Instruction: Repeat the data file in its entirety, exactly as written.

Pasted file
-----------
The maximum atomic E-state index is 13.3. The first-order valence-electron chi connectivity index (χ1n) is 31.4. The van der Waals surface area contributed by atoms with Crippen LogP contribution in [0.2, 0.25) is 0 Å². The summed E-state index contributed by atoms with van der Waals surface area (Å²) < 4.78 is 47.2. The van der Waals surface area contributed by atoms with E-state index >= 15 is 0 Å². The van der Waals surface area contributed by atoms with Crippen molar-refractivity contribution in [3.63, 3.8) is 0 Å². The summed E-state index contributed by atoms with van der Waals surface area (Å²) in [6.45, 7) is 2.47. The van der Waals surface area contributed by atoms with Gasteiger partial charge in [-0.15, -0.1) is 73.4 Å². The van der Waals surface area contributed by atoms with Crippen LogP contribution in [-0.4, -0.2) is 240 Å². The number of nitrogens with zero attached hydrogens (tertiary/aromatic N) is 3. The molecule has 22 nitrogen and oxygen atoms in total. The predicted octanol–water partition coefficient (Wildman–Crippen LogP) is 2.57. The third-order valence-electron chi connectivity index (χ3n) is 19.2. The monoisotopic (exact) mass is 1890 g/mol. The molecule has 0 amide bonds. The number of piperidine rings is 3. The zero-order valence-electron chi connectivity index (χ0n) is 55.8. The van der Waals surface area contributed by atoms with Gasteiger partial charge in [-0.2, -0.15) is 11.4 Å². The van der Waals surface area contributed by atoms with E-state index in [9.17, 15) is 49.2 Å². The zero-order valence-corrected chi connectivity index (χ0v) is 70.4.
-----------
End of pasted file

The maximum atomic E-state index is 13.3. The first-order valence-electron chi connectivity index (χ1n) is 31.4. The van der Waals surface area contributed by atoms with Crippen LogP contribution in [0.2, 0.25) is 0 Å². The summed E-state index contributed by atoms with van der Waals surface area (Å²) < 4.78 is 47.2. The van der Waals surface area contributed by atoms with E-state index >= 15 is 0 Å². The van der Waals surface area contributed by atoms with Crippen molar-refractivity contribution in [3.63, 3.8) is 0 Å². The summed E-state index contributed by atoms with van der Waals surface area (Å²) in [6.45, 7) is 2.47. The van der Waals surface area contributed by atoms with Gasteiger partial charge in [-0.15, -0.1) is 73.4 Å². The van der Waals surface area contributed by atoms with Crippen LogP contribution in [-0.4, -0.2) is 240 Å². The number of nitrogens with zero attached hydrogens (tertiary/aromatic N) is 3. The molecule has 22 nitrogen and oxygen atoms in total. The predicted octanol–water partition coefficient (Wildman–Crippen LogP) is 2.57. The third-order valence-electron chi connectivity index (χ3n) is 19.2. The monoisotopic (exact) mass is 1890 g/mol. The molecule has 0 amide bonds. The number of piperidine rings is 3. The zero-order valence-electron chi connectivity index (χ0n) is 55.8. The van der Waals surface area contributed by atoms with Gasteiger partial charge in [-0.2, -0.15) is 11.4 Å². The van der Waals surface area contributed by atoms with E-state index in [9.17, 15) is 49.2 Å². The zero-order valence-corrected chi connectivity index (χ0v) is 70.4.